Restraint is perhaps the only key to ease the tensions on the Line of Actual Control (April 25). It is election time, and there could be some sabre-rattling by political parties. Fortunately, there is no instance of Nehruvian flamboyance like “I have ordered our army to throw out the Chinese from our territory.”

India must accept the reality that South Asia looks up to China and not India for regional stability and prosperity. This is the result of the abject failure of our foreign policy in the region. Both India and China realise that the armed forces of their countries are politically reliable and militarily adequate. It would be prudent for the two nations to dump the “border dispute” in cold storage. Restraint and not belligerence is the only way out. The top leadership of India and China should meet in a cordial environment.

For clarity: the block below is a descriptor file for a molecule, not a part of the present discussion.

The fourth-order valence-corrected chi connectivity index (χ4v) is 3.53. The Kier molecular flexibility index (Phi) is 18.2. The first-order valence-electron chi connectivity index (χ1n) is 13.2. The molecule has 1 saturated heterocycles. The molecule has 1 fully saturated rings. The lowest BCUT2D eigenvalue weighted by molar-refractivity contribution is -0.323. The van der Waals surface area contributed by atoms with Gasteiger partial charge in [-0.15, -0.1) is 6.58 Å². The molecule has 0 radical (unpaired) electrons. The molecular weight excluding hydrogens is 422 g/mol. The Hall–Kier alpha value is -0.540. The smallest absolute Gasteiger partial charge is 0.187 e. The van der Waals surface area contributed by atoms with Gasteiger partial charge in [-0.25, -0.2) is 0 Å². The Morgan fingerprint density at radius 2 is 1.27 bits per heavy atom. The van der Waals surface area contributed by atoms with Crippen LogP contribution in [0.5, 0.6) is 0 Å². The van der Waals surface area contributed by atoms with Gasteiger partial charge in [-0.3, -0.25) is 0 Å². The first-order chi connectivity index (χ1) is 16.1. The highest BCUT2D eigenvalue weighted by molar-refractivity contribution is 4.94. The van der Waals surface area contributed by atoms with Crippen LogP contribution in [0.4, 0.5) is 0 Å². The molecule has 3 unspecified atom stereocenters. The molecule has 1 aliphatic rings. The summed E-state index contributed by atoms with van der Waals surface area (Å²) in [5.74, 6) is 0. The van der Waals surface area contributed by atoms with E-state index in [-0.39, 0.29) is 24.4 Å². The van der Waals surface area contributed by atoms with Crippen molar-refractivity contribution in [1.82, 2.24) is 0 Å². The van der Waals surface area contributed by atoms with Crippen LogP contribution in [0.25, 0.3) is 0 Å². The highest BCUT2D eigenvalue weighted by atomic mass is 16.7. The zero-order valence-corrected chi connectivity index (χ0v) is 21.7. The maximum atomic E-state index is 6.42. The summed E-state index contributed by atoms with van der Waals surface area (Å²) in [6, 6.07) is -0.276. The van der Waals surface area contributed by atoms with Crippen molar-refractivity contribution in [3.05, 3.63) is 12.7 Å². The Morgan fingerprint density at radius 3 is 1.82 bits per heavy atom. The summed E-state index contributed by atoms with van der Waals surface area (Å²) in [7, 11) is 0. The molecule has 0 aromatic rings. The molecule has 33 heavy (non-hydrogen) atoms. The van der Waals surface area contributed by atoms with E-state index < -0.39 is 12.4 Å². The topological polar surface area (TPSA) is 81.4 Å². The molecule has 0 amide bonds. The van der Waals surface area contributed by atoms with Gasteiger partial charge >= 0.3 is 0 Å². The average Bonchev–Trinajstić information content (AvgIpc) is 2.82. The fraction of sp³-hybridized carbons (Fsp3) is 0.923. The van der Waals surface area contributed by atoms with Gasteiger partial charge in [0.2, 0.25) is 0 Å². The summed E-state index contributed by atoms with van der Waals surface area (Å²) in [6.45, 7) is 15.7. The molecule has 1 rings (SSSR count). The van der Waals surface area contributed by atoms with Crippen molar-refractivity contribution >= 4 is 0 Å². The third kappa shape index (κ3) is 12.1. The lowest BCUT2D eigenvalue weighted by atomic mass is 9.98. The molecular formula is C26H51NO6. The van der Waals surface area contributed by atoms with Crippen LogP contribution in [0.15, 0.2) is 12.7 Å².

Col. C.V. Venugopalan (retd.),


What is unacceptable is that China has refused to heed India’s repeated calls for dismantling the tents and returning to its side of the LAC to maintain the pre-April 15 status quo. India too has responded to the blatant provocation by sending personnel of the Indo Tibetan Border Police to camp 200 yards away from the Chinese. Understandably, New Delhi is in a catch-22 situation, where it has to choose between militarily taking on the third largest country in the world that is determined to supersede the U.S. as the next superpower or live in denial about the expansionist and hegemonic designs of China.

The Hindu editorial has wisely cautioned against any knee-jerk reaction from India.

Nalini Vijayaraghavan,


New Delhi has been consistently following a policy of restraint with Beijing in spite of the latter’s provocative anti-India postures and actions on many sensitive issues. But there is a limit to restraint and it should not be one-sided. It cannot be at the cost of a nation’s sovereignty.

C.A.C. Murugappan,


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